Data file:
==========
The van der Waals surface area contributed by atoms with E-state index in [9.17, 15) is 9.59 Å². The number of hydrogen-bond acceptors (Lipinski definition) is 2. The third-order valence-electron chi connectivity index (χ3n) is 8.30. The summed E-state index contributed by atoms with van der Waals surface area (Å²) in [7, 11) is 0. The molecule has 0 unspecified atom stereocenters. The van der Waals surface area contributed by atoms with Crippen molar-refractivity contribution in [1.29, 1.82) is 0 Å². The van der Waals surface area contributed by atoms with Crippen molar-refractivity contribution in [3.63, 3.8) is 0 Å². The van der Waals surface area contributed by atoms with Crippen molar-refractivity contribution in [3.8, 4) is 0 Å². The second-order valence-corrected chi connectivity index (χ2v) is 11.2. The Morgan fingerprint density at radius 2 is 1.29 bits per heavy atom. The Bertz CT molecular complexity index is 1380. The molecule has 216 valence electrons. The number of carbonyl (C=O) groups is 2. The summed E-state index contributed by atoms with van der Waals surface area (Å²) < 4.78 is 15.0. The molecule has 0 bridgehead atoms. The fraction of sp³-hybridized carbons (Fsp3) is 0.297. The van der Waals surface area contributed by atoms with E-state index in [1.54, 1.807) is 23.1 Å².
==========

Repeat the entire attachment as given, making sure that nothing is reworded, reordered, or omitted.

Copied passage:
The van der Waals surface area contributed by atoms with E-state index in [9.17, 15) is 9.59 Å². The number of hydrogen-bond acceptors (Lipinski definition) is 2. The third-order valence-electron chi connectivity index (χ3n) is 8.30. The summed E-state index contributed by atoms with van der Waals surface area (Å²) in [7, 11) is 0. The molecule has 0 unspecified atom stereocenters. The van der Waals surface area contributed by atoms with Crippen molar-refractivity contribution in [1.29, 1.82) is 0 Å². The van der Waals surface area contributed by atoms with Crippen molar-refractivity contribution in [3.63, 3.8) is 0 Å². The van der Waals surface area contributed by atoms with Crippen molar-refractivity contribution in [3.8, 4) is 0 Å². The second-order valence-corrected chi connectivity index (χ2v) is 11.2. The Morgan fingerprint density at radius 2 is 1.29 bits per heavy atom. The Bertz CT molecular complexity index is 1380. The molecule has 216 valence electrons. The number of carbonyl (C=O) groups is 2. The summed E-state index contributed by atoms with van der Waals surface area (Å²) < 4.78 is 15.0. The molecule has 0 bridgehead atoms. The fraction of sp³-hybridized carbons (Fsp3) is 0.297. The van der Waals surface area contributed by atoms with E-state index in [1.54, 1.807) is 23.1 Å².